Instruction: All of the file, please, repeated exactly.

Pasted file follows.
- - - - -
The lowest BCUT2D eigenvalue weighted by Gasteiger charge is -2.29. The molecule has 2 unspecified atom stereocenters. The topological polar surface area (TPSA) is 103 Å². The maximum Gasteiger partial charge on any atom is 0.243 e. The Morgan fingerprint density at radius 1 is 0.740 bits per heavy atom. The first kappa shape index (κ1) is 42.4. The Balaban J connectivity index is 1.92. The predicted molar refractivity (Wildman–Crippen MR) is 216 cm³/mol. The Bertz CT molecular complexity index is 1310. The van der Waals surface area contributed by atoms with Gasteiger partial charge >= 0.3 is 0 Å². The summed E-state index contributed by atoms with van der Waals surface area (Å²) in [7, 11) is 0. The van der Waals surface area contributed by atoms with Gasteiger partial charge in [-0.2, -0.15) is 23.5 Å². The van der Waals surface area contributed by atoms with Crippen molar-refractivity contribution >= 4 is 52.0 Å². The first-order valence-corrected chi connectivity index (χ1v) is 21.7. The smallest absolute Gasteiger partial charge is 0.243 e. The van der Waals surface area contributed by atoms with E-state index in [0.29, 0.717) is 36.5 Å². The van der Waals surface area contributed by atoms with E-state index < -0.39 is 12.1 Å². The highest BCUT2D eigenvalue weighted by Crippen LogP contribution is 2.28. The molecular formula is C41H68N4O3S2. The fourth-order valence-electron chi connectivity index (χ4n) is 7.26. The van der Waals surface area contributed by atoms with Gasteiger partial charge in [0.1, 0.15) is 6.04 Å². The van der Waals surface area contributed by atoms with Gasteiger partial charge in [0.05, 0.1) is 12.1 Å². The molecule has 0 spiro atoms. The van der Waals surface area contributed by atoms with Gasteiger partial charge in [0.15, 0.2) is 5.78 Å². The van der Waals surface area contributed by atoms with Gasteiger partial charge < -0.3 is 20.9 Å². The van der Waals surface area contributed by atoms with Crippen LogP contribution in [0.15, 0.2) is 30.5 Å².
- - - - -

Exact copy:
The lowest BCUT2D eigenvalue weighted by Gasteiger charge is -2.29. The molecule has 2 unspecified atom stereocenters. The topological polar surface area (TPSA) is 103 Å². The maximum Gasteiger partial charge on any atom is 0.243 e. The Morgan fingerprint density at radius 1 is 0.740 bits per heavy atom. The first kappa shape index (κ1) is 42.4. The Balaban J connectivity index is 1.92. The predicted molar refractivity (Wildman–Crippen MR) is 216 cm³/mol. The Bertz CT molecular complexity index is 1310. The van der Waals surface area contributed by atoms with Gasteiger partial charge >= 0.3 is 0 Å². The summed E-state index contributed by atoms with van der Waals surface area (Å²) in [7, 11) is 0. The van der Waals surface area contributed by atoms with Gasteiger partial charge in [-0.2, -0.15) is 23.5 Å². The van der Waals surface area contributed by atoms with Crippen molar-refractivity contribution >= 4 is 52.0 Å². The first-order valence-corrected chi connectivity index (χ1v) is 21.7. The smallest absolute Gasteiger partial charge is 0.243 e. The van der Waals surface area contributed by atoms with E-state index in [0.29, 0.717) is 36.5 Å². The van der Waals surface area contributed by atoms with E-state index < -0.39 is 12.1 Å². The highest BCUT2D eigenvalue weighted by Crippen LogP contribution is 2.28. The molecular formula is C41H68N4O3S2. The fourth-order valence-electron chi connectivity index (χ4n) is 7.26. The van der Waals surface area contributed by atoms with Gasteiger partial charge in [0.1, 0.15) is 6.04 Å². The van der Waals surface area contributed by atoms with Gasteiger partial charge in [0.05, 0.1) is 12.1 Å². The molecule has 0 spiro atoms. The van der Waals surface area contributed by atoms with Gasteiger partial charge in [0.15, 0.2) is 5.78 Å². The van der Waals surface area contributed by atoms with Gasteiger partial charge < -0.3 is 20.9 Å². The van der Waals surface area contributed by atoms with Crippen LogP contribution in [0.15, 0.2) is 30.5 Å².